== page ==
Gilbert and George are two portraits by Gerhard Richter featuring the artist duo Gilbert Proesch and George Passmore. Gilbert features the artist’s head and shoulders, he is formally dressed in a suit and tie and faces the viewer with a neutral expression. George is also present in the portrait as an upside-down ghostly overlay. Although his depiction is faded so that Gilbert’s features are dominant, his shoulders are visible along the top edge of the painting and his face overlaps with Gilbert’s, creating an illuminated oval in the centre of the otherwise dark composition. His lips are also faintly visible on Gilbert’s forehead and the impression of an eye is present on Gilbert’s left cheek. George’s most noticeable feature is his glasses, which sit on Gilbert’s cheekbones. The bottom edge of the glasses sits just above Gilbert’s right eye and cuts through his left. The other painting of the pair, George, has the same compositional technique. As George was made present in Gilbert, so too Gilbert featured in George’s portrait. Gilbert’s shirt collar and tie are clearly visible in the top centre of the painting. So too is his shoulder, which extends into the top right corner. Gilbert’s discernable facial features include both eyes, which are visible along the bottom rim of George’s glasses. The vague outline of his lips and chin also appear on George’s forehead. Subtle differences in the poses of the sitters are especially apparent in George’s portrait, as the illumination of their overlapped faces creates an uneven oval shape in the centre of the work.
Like Richter’s Brigid Polk 1971 (AR00344), Gilbert and George were painted from a set of source photographs. Richter has said of his practice of painting from photographs that he ‘needed the greater objectivity of the photograph in order to correct [his] own way of seeing.’ (Quoted in Elger and Obrist 2009, p.64.) Richter took the photographs for these portraits in his own backyard in Brend’amourstraße in Düsseldorf, capturing the two artists from several positions and angles in order to create complex photographs with multiple exposures. In the resulting pictures, as Richter’s biographer Dietmar Elger describes it, ‘both men appear upside down and their faces fold into themselves and each other’ (Elger 2002, p.227). From these photographs Richter produced eight portraits, which were first exhibited together at the Konrad Fischer Galerie in Düsseldorf in 1975. All eight portraits reproduce in paint the multiple exposures found in the original photographs. The art historian and curator Paul Moorhouse argues that the overlapping images of the portraits gives ‘the impression of machine made, impersonal imagery’ (Moorhouse 2009, p.119). Richter himself has discussed the unusual effect of transposing the photographs into portraits: ‘the difficulty is that it looks so much like a trick. Not to mention the paintings were also very manneristic. Both of the small portraits end up looking like they were by Francis Bacon’ (quoted in Elger 2002, p.227).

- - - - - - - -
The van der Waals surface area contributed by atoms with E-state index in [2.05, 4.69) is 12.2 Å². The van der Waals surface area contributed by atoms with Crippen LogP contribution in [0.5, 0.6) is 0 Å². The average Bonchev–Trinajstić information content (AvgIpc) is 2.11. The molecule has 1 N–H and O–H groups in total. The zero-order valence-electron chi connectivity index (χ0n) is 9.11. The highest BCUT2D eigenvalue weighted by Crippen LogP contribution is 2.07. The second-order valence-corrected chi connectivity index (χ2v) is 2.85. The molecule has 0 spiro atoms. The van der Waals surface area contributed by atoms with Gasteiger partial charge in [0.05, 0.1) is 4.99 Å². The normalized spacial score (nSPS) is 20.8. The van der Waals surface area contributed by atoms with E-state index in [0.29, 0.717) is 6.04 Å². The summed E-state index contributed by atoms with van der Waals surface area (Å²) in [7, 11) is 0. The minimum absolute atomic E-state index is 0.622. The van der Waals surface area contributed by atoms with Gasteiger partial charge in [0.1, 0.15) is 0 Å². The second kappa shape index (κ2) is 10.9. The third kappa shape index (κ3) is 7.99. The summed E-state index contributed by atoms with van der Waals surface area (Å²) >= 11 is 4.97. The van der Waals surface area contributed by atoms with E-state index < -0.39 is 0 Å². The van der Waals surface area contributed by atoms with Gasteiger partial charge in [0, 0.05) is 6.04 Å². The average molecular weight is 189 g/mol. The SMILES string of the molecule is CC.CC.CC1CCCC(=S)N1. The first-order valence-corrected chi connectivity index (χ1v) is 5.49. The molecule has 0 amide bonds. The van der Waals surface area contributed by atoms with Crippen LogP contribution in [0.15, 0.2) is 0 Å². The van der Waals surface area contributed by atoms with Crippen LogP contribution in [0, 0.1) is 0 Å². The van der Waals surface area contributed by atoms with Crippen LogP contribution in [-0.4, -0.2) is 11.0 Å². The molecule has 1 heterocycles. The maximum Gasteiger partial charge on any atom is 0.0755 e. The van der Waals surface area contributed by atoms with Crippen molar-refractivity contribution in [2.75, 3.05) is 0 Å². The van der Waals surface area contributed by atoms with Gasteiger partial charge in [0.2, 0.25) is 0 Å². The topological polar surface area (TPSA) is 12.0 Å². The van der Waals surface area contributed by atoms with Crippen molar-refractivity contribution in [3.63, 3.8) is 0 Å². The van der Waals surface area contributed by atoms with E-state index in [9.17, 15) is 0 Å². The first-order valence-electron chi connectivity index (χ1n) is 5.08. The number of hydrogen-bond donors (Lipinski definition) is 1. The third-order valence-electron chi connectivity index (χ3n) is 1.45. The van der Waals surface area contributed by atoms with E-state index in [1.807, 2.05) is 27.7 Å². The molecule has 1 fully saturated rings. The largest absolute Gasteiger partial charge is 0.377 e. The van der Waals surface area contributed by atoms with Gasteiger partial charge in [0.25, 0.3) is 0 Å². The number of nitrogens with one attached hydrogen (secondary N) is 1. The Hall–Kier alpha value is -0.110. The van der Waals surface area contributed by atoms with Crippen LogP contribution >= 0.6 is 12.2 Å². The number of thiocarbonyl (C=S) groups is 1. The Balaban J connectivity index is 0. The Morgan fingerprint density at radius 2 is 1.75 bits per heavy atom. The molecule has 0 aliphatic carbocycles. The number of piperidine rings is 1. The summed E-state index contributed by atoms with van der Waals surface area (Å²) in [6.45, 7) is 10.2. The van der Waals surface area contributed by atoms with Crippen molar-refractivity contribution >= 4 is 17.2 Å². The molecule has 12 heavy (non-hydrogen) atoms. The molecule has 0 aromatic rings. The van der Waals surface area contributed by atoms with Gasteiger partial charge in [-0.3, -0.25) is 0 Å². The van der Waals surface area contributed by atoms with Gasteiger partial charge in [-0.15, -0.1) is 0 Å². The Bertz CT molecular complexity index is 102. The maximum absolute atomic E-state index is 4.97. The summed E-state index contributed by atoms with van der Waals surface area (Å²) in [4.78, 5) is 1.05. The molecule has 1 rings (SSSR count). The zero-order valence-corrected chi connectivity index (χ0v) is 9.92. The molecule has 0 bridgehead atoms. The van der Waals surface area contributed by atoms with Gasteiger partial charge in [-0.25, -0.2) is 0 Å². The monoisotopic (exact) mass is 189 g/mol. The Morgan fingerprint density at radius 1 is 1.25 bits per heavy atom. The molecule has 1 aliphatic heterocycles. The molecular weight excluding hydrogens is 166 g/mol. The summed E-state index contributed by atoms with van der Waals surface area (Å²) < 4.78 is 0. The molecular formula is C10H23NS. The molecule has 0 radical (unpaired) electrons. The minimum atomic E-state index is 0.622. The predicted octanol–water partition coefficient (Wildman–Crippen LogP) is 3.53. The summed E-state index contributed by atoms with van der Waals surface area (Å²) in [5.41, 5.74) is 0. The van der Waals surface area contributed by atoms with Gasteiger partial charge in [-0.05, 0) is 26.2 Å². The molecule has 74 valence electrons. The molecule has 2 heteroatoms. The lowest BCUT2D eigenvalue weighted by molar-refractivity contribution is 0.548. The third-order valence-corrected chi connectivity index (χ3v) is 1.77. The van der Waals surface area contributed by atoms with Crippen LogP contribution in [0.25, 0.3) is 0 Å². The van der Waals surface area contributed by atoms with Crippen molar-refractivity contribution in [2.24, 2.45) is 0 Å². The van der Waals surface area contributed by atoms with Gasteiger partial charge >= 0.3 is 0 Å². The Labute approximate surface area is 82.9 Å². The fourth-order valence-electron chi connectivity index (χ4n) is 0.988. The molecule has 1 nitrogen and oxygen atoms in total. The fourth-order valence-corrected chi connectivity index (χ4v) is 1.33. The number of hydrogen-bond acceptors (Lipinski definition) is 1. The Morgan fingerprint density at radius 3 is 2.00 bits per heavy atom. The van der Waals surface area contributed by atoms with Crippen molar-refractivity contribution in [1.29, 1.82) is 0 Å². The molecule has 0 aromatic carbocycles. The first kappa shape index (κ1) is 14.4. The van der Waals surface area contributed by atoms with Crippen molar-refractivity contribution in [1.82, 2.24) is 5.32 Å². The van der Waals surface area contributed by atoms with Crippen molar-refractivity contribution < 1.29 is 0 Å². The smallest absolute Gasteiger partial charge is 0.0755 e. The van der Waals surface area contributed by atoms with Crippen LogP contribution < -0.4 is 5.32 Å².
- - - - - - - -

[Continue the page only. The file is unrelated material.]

The superimposition of the artists’ faces in these portraits suggests the close proximity with which Gilbert & George have lived and worked throughout their careers. A collaborative artist duo, Gilbert & George became known in the late 1960s for performances in which they exhibited themselves as ‘living sculptures’, wearing matching tweed suits. Gilbert Prousch, born in 1943 in in South Tyrol, Italy, and George Passmore, born in 1952 in Totnes in Devon, met in 1967 while studying sculpture at Saint Martin’s School of Art in London. Within a year of their meeting the pair had begun working together as Gilbert & George. Richter met the pair during their first show at the Konrad Fischer Galerie in Düsseldorf, ‘The Pencil on Paper Descriptive Works’, which opened on 10 May 1970 following one of Richter’s own exhibitions. Like Richter Gilbert & George positioned themselves outside the dominant artistic movements of the time. In a 1993 interview with Hans Ulrich Obrist, Richter stated:
I liked them as outsiders, above all. At that time, Minimal, Land and Conceptual art were dominant. I valued all that, though I have very little to do with it. With Gilbert & George, too, I liked the very nostalgic side. They were the first people who liked my landscapes. I think what impressed me most was the way they took their own independence as a matter of course.
(Quoted in Elger and Obrist 2009, pp.298–9.)
The pair asked Richter to paint their portraits during one of their events at the Konrad Fischer Galerie in March 1974 (Elger 2002, p.226). According to Elger Richter was reluctant to take on the project, despite his respect for the two artists. Elger reports that Richter went so far as to attempt to ‘slip out of [the assignment] by insisting, for example, that [Gilbert & George] go on location to the Alps to take the photographs for the portraits’ (Elger 2002, p.226). When Gilbert & George immediately agreed to Richter’s suggestions, Richter gave in to their request.
Dietmar Elger, Gerhard Richter: A Life in Painting, trans. by Elizabeth M. Solaro, London 2002, pp.193–201.
Dietmar Elger and Hans Ulrich Obrist (eds.), Gerhard Richter: Text, Writings, Interviews and Letters, 1961–2007, London 2009.
Paul Moorhouse, Gerhard Richter Portraits: Painting Appearances, exhibition catalogue, National Portrait Gallery, London 2009, pp.88–90.
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